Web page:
I hope all is well and that you are in the best of form.
Just in case you were not at Mass on Sunday, this is just a quick note to say that last Wednesday the Diocesan Council of Priests met to consider the results of our consultation over the closure of Holy Redeemer Church. They agreed with our findings (82% for and 18% against) and with sadness voted in favour of closure. Bishop Declan has given me verbal approval to communicate this information to you so that you do not find out second hand: he will write to me formally in due time.
It is not a decision we can easily celebrate but it is probably the correct one given the arguments already put forward during our consultation. The building may represent the community and we may retain great affection for it; but it is not the community. We are the community. My hope and prayer is that the Holy Redeemer Community with its special charism and in all its richness will reassemble in St Gregory’s Church at the usual times of Wednesday 10am and Saturday 6pm.
I shall write again soon with timelines for closure.
Also, I also hope to start collecting stories and histories of the church for our archives; if you have any I would be grateful for them. At a later stage we will decide where to relocate items on our inventory.
Fr Anthony Paris
Letter from Father Anthony 22 March
I hope all is well.
Last weekend we read out a letter at all of the Masses to begin the process of a parish-wide consultation about the future of The Most Holy Redeemer Church.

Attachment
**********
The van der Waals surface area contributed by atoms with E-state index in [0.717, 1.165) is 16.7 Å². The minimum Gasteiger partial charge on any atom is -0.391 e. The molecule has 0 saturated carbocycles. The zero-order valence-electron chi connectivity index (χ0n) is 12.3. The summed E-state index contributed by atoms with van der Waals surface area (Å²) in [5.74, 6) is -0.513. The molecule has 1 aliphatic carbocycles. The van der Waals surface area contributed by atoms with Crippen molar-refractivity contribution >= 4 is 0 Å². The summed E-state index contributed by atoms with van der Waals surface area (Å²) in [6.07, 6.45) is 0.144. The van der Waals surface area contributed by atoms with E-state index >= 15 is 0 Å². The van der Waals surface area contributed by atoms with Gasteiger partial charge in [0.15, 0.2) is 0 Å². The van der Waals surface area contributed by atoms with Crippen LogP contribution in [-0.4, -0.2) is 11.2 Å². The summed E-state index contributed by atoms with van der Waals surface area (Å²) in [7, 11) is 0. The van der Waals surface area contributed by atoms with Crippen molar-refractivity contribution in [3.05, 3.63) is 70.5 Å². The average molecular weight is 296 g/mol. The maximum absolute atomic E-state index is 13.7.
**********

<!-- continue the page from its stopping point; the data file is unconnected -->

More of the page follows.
We are currently preparing for a future where fewer priests will serve larger areas with the possibility of diminishing congregations and income. Our parish has three church buildings within 2 miles of each other and the roof at Holy Redeemer requires extensive essential repairs if it is to remain open. Therefore, we must ask the question whether our mission in this city is best served by raising sufficient funds to repair and maintain this building. If not, should we redevelop the land in order to provide an income for the future? It goes without saying that this would be a very difficult and sad decision to have to take, given the fondness which many of us share for this beautiful and community-built church.
The salient facts are:
The church is used twice-weekly for a congregation of between thirty to ninety persons.
Projected essential repair costs are between £K500 - £1m.
Even if we could raise the money (which is doubtful), there is a compelling moral argument as to whether we should, weighing cost against strategic necessity and projected usage.
Closing the church would cause inconvenience and sadness but there are two other churches to choose from within a short distance.
With fewer priests and diminishing congregations - and therefore diminishing finance - redevelopment of the land will eventually provide an income for the future mission of the Church in Salisbury.
If the church does close, the Saturday Evening Mass will migrate to one of our other two churches.
Permission to conduct this consultation was granted by Bishop Declan on 7 February 2023 and the final decision will rest with him. It is my hope that through a period of discernment, prayer and dialogue we can provide him with the best possible evidence to inform the decision-making process.